EDF Energy has been criticised after a 13-year-old-boy won a competition that was part of a campaign to attract teenage girls to the fields of science, technology, engineering and maths.
Children were asked to think of ideas for a connected home bedroom product.
EDF said that while its Pretty Curious programme is still aimed at girls, the UK competition was later opened up to all 11 to 16-year-olds.
It continues to share the same website and branding as the girls’ scheme.
The BBC understands that the decision had been made to open the competition up to both genders in the interests of fairness, and that the contest attracted “a couple of hundred” entries.
Following three events held in the UK for girls last year, the contest was extended online and made available to boys as well.
The winner’s idea was for a games controller which harnesses kinetic energy from thumb action using wind-up triggers.
Three of the four runners-up, whose ideas included smart curtains, a smart fridge and a sleep monitor, were submitted by girls.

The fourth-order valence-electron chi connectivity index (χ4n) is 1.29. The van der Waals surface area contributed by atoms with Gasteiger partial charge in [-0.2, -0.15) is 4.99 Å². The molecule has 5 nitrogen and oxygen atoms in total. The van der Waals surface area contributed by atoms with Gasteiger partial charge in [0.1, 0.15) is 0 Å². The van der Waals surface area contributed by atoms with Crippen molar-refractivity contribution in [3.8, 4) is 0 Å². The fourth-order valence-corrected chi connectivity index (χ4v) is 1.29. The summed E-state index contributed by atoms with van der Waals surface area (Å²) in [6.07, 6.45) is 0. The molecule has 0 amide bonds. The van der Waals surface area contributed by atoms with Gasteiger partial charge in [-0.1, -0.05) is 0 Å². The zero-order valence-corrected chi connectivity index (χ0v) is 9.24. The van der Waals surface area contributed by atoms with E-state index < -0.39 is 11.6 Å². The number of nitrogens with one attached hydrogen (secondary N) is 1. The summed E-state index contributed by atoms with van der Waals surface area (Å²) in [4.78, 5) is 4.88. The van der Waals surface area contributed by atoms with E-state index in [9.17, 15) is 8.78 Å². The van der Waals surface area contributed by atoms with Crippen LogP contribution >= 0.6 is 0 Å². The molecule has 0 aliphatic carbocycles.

“We were really impressed with the ideas which were submitted. It’s exciting to see so many young people getting involved in this type of initiative and engaging with Stem (science, technology, engineering and maths). We hope more young people will be inspired to pursue Stem subjects at school and consider Stem careers in future,” said Amy Edmundson, an electrical maintenance technician at EDF.
“Congratulations to the winner – but I’d love to hear from EDF how the winning solution meets their stated aim for the competition,” said computer scientist Dr Sue Black OBE.
“It is taking me a bit of time to work out how this result will change girls’ perceptions of Stem.”
In a tweet, EDF said that while “the aim of #PrettyCurious was to encourage girls into #STEM, the #PrettyCuriousChallenge was a gender-neutral competition”.
It added: “The winner was shortlisted by a panel of judges including the all-female winning team from our #PrettyCurious Glasgow workshop.”
Suw Charman-Anderson, who founded the annual celebration of women in Stem, Ada Lovelace Day, told the BBC she had had reservations about the Pretty Curious campaign from the beginning.
“EDF Energy chose to link appearance and interest in Stem through the title of their campaign, despite many people pointing out that it was demeaning to girls,” she said.
“Rather than challenging stereotypes, the focus on girls’ looks rather than their intelligence reinforces them.
“EDF Energy have failed to understand both the nature of the problem [of women in Stem] and the negative impacts that their publicity stunt may well have on girls who took part with genuine enthusiasm and excitement.”